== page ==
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Korean J. Pl. Taxon > Volume 49(4); 2019 > Article
PARK, SUN, and CHOI: Brachydontium olympicum (E. Britton) T. T. McIntosh & J. R. Spence (Ptychomitriaceae), a newly recorded species for the Korean moss flora

Abstract

While conducting a floristic study of Korean moss, we discovered one unrecorded species collected from Mt. Hallasan in Korea. Brachydontium olympicum (E. Britton) T. T. McIntosh & J. R. Spence is recorded for the first time for Korea. Unlike other species of Brachydontium, this species has no peristome and its distal laminal cells are mostly isodiametric.

In the course of study of mosses in Hallasan Mountain of Korean peninsula the first author collected a peculiar Brachydontium which was identified as Brachydontium olympicum.
Brachydontium is a genus of tiny, brownish plants of acidic rocks with striate capsules and peristomes ranging from well-developed to completely absent. It includes 9 species in the world (Vitt and Spence, 2007). Brachydontium (as Brachyodus Furnr. ex Nees & Hornschuch) was originally placed in the Seligeriaceae by Schimper (1855), but later Schimper (1860) established a separate family Brachyodontaceae to accommodate the genera Brachydontium and Campylostelium Bruch & Schimp. Recently, Brachydontium was placed in the family Ptychomitriaceae by phylogenetic analysis and morphological characters (Fedosov et al., 2017).
Brachydontium olympicum was described from North America (Olympic Mountains of Washington) by E. Britton as Grimmia olympica Britton (Frye, 1910). McIntosh and Spence (1986) transferred this taxon from Grimmia (Grimmiaceae) to Brachydontium (Seligeriaceae) by laminal shape and areolation morphology of the leaf apex and costal anatomy, following the suggestion of Deguchi (1978). Iwatsuki et al. (2004) reported that B. polycarpum H. Akiyama from Japan is identical to B. olympicum from the Pacific Northwest. The name B. olympicum has priority over B. polycarpum (Exeter et al., 2016).
Below we provide the description of Brachydontium olympica based on the material from the Hallasan Mountain in Jejudo Island. The field excursions were carried out in 5 Nov 2017. The voucher specimens are kept in the herbarium of Jeonbuk National University (JNU) and National Institute of Biological Resources (NIBR). Microphotographs were taken by using Microscope Leica DFC450. Nomenclature and classification of mosses follows Goffinet et al. (2008).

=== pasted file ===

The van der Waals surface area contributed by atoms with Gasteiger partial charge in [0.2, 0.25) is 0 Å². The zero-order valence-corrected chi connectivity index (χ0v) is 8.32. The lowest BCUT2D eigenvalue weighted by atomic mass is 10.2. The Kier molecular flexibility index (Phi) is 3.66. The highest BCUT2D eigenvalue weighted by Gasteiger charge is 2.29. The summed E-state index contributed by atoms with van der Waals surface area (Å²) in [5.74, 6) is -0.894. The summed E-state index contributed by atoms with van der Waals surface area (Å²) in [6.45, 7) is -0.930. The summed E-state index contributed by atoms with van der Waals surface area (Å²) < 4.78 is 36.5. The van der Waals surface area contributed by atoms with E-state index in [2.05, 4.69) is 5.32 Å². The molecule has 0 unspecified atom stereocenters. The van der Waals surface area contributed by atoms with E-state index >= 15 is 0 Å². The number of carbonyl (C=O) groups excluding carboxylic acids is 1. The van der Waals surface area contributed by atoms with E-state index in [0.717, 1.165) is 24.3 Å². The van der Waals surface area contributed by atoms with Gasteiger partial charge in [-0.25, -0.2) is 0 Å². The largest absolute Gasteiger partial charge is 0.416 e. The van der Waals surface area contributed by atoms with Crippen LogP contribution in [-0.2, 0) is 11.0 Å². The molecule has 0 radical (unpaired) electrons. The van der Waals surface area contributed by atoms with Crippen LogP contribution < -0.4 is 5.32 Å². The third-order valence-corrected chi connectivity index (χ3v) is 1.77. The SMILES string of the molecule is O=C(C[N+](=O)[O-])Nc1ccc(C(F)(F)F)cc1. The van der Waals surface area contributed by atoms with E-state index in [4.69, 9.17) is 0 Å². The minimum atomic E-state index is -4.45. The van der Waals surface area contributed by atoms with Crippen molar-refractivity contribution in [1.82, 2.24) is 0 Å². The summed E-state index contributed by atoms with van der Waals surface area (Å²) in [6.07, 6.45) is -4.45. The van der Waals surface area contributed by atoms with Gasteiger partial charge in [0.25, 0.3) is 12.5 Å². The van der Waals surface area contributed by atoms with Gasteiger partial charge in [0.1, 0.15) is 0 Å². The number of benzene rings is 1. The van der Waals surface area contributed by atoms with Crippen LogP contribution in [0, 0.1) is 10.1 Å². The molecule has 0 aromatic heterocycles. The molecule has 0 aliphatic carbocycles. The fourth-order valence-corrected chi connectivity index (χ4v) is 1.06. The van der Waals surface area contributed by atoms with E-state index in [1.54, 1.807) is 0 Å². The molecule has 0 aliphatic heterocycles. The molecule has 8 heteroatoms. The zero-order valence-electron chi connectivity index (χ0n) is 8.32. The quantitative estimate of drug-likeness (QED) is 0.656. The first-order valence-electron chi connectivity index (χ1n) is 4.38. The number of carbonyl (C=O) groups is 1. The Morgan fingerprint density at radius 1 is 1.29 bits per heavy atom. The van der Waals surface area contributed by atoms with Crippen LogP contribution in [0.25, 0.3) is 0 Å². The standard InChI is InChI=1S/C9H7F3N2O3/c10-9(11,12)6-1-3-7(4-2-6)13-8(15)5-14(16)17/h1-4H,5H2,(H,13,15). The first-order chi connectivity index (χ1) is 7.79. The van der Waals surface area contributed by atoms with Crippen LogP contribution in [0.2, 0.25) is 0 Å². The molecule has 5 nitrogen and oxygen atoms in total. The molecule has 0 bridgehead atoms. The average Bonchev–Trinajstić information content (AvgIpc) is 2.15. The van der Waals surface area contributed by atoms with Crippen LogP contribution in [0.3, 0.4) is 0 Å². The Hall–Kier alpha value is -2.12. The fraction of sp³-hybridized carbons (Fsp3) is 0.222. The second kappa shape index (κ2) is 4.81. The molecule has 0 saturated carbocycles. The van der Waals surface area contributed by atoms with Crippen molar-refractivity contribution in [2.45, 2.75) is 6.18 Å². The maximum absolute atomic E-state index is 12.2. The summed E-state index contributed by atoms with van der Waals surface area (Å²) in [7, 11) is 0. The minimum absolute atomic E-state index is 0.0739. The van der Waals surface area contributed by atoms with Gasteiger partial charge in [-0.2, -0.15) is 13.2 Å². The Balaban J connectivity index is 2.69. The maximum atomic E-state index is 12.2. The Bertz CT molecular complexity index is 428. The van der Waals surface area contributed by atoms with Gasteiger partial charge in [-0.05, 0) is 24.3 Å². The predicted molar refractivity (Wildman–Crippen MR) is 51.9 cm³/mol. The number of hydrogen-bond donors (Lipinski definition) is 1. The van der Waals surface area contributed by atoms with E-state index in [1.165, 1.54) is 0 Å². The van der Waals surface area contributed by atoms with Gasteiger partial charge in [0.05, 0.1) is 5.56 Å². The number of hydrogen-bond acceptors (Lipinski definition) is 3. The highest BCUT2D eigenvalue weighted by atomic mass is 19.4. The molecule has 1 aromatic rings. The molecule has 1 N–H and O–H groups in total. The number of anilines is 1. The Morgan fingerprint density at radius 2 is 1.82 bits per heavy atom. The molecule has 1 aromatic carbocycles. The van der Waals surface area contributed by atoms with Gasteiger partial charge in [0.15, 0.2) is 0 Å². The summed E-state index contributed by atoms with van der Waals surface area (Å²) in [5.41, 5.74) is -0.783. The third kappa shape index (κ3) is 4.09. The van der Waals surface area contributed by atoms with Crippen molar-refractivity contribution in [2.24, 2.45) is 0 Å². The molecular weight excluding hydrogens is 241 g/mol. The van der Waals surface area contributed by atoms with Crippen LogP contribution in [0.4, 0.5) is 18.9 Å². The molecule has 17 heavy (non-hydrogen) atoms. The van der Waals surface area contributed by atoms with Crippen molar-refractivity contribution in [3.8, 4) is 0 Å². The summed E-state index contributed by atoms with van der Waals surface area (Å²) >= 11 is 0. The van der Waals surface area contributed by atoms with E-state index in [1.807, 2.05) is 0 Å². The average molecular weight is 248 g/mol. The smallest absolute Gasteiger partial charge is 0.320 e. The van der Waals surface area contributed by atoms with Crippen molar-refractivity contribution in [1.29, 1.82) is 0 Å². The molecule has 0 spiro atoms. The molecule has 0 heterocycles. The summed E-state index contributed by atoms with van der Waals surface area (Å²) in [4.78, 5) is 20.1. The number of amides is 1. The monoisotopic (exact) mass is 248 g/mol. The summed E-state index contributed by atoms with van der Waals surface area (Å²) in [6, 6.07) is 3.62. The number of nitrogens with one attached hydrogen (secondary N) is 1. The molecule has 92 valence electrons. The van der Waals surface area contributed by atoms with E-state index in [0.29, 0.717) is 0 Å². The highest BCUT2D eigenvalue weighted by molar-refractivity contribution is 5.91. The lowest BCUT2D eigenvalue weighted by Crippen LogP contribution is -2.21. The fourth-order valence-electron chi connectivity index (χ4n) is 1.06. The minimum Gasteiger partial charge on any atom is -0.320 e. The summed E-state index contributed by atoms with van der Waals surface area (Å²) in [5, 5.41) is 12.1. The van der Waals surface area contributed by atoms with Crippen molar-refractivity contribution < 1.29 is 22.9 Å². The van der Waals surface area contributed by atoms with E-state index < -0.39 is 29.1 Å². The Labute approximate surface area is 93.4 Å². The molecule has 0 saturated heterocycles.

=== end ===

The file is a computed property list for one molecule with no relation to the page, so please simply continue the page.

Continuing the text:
Taxonomic Treatment

Brachydontium olympicum (E. Britton) T. T. McIntosh & J. R. Spence, Bryologist 89: 200, 1986 [1987]. (Fig. 1)
Grimmia olympica E. Britton, Bryologist 13: 59, 1910.
Brachydontium polycarpum H. Akiyama, Acta Phytotax. Geobot. 48: 62, 1997.
Korean name: KKo-ma-ba-wi-i-kki (꼬마바위이끼).
Plants olive-green to brownish, minute, 1–4 mm long, simple or sparingly branched, densely leaved. Leaves gradually tapering to an elongate, linear acumen from an oblong or ovate base, 0.7–1.8 mm; margins erect, bistratose; costa occupying the greater part of the leaves upper part. Median laminal cells subquadrate, rounded or irregular, 5.0–12.5 μm thick walled; basal cells hyaline, rectangular, 12.5–50.0 × 7.5–1.25 μm thin walled. Autoicous. Setae 0.2–0.5 mm, often curved. Capsules globose to short-ovate, 0.1–0.4 mm, slightly sulcate when dry. Annulus well-developed. Operculum rostellate, to 0.2 mm long. Calyptra mitriform, to 0.35 mm long, Peristome absent. Spores 5.0–10.0 μm.
Specimen examined: Republic of Korea, Jeju-do, Hallasan Mountain, Y valley, elev. 1,788 m, 5 Nov 2017, S. J. Park & S. S. Choi 17113036 (JNU duplicate in KB).
Habitats: On thin soil covered rocks and in crevices of rocks on the volcanic mountains.
Distribution: Japan (Honshu), Russia (South Far East), Western North America and Korea (Jeju-do).
B. olympicum is known from Japan, Russia, North America and circum-North Pacific montane species. In western North America, it is known from Alaska, British Columbia, Washington, and Oregon (Exeter et al., 2016; Suzuki, 2016; Vitt and Spence, 2007). Hallasan Mountain (Jejudo Island) is meaningful as the southernmost limit region in the distribution.